Alumnus, Department of Political Science
Areas of Research
Unpaid domestic labour, comparable worth theory, labour theory, informal economy, gendered households, Maria Mies
Through the comparable worth theory, I evaluate various paid wages for domestic labour across the Canadian provinces, using the recent General Social Survey (2015), Labour Force Statistics (2017/2018), and Statistics Canada’s Time Use data to determine an economic value, represented through an hourly wage, for unpaid domestic labour. I am extrapolating a nuanced view which extends academia on the relation of domesticated forms of labour and gender—specifically, how this labour is inherently devalued as a structural component of the economic system. Within the structures of capitalism, such cheap labour remains devalued and informal, meaning unrecognized and invisible in both the market and social setting. I discuss these findings and the limitations of current theoretical tools in evaluating unpaid domestic labour, including structural limitations in their application. Such limitations reveal the shortcomings of Marx’s labour theory for informal economic transactions and beg a re-envisioning of alternative labour theories.
This research is written to address the problem of devalued and invisible labour, which not only women of low income status experience. It addresses a vital aspect of the economic and social inequalities in Canada, which we cannot overcome unless we reevaluate how we measure economic inequality. That is why this research asks: What is the economic value of unpaid domestic labour in Canada? Is this labour devalued? It questions the systematic role of determining the economic value of labour, and whether wages for paid domestic labour are devalued due to its roots in domesticated environments.
The impact of this research is not reliant on a grand detour from the current academia on unpaid domestic labour. In fact, it is to encourage rethinking at the community level how we understand unpaid domestic labour and its economic value. The project has a versatile and intersectional nature, as it evaluates how skills translate to economic value, and challenges the discriminatory bias used to evaluate the economic value of domesticated labour. As such, this research is meant to be extrapolated, debated and extended, which can occur in an environment where open discussions across different educational backgrounds are encouraged. Therefore the impact lies in its ability to encourage us to rethink how we envision the division between paid and unpaid forms of labour.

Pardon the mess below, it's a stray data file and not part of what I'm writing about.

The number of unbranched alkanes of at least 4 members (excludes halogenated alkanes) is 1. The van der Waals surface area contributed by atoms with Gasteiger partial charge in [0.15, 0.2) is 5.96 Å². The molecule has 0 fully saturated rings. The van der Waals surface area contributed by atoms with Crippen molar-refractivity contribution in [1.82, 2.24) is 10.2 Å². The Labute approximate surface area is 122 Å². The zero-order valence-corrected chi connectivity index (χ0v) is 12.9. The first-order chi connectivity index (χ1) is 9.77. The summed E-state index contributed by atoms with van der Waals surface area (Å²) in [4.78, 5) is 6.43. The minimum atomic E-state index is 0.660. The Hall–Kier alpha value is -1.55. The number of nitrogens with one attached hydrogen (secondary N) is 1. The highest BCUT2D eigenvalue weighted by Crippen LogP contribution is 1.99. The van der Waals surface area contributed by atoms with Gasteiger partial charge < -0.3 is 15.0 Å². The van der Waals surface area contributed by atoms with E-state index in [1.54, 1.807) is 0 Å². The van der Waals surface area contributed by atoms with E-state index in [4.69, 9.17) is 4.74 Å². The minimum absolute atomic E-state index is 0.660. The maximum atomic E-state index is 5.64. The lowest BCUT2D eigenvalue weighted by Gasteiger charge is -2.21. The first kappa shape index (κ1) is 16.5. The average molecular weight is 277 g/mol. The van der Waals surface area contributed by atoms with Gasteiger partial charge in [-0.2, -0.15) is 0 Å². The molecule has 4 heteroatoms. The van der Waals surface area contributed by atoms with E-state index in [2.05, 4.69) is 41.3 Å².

About the Researcher
Freshta Ahmadzai (she/her/hers) originally submitted this research for the 2020 Community Summit as a fourth-year Political Science student undertaking the Honours program. She graduated in October 2020 and now works with SFU co-op students. Freshta specializes in feminist theory and political thought, and also takes an interest in the role of social movements and community building to strengthen political engagement. As she is pursuing a career in research, she is excited to present her work at Innovations in Research to hone her presentation skills and engage as an academic with the community.
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